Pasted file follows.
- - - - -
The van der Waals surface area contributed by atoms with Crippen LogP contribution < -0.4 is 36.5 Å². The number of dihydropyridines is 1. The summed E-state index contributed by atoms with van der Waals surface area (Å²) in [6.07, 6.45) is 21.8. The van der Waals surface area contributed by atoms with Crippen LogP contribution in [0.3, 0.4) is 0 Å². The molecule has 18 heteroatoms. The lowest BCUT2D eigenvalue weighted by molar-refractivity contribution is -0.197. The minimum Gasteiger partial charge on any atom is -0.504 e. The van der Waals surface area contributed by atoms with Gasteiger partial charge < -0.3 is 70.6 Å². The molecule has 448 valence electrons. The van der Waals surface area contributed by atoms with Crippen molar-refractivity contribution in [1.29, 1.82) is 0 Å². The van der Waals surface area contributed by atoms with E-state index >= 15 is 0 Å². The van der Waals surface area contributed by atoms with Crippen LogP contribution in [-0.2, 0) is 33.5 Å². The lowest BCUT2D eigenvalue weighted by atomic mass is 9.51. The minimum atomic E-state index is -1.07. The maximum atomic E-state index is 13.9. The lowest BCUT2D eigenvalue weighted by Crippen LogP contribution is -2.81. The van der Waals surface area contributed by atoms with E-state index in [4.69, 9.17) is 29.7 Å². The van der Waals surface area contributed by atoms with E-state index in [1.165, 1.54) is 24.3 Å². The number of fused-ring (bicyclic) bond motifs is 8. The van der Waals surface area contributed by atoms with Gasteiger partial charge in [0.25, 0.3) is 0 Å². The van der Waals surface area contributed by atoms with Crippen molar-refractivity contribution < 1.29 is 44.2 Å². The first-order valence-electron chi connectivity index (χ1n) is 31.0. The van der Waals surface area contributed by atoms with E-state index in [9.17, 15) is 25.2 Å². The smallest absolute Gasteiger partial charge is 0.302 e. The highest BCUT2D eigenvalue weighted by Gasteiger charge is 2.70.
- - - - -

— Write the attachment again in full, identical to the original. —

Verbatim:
The van der Waals surface area contributed by atoms with Crippen LogP contribution < -0.4 is 36.5 Å². The number of dihydropyridines is 1. The summed E-state index contributed by atoms with van der Waals surface area (Å²) in [6.07, 6.45) is 21.8. The van der Waals surface area contributed by atoms with Crippen LogP contribution in [0.3, 0.4) is 0 Å². The molecule has 18 heteroatoms. The lowest BCUT2D eigenvalue weighted by molar-refractivity contribution is -0.197. The minimum Gasteiger partial charge on any atom is -0.504 e. The van der Waals surface area contributed by atoms with Gasteiger partial charge < -0.3 is 70.6 Å². The molecule has 448 valence electrons. The van der Waals surface area contributed by atoms with Crippen molar-refractivity contribution in [1.29, 1.82) is 0 Å². The van der Waals surface area contributed by atoms with E-state index >= 15 is 0 Å². The van der Waals surface area contributed by atoms with Crippen LogP contribution in [-0.2, 0) is 33.5 Å². The lowest BCUT2D eigenvalue weighted by atomic mass is 9.51. The minimum atomic E-state index is -1.07. The maximum atomic E-state index is 13.9. The lowest BCUT2D eigenvalue weighted by Crippen LogP contribution is -2.81. The van der Waals surface area contributed by atoms with E-state index in [4.69, 9.17) is 29.7 Å². The van der Waals surface area contributed by atoms with E-state index in [1.165, 1.54) is 24.3 Å². The number of fused-ring (bicyclic) bond motifs is 8. The van der Waals surface area contributed by atoms with Gasteiger partial charge in [0.25, 0.3) is 0 Å². The van der Waals surface area contributed by atoms with Crippen molar-refractivity contribution < 1.29 is 44.2 Å². The first-order valence-electron chi connectivity index (χ1n) is 31.0. The van der Waals surface area contributed by atoms with E-state index in [9.17, 15) is 25.2 Å². The smallest absolute Gasteiger partial charge is 0.302 e. The highest BCUT2D eigenvalue weighted by Gasteiger charge is 2.70.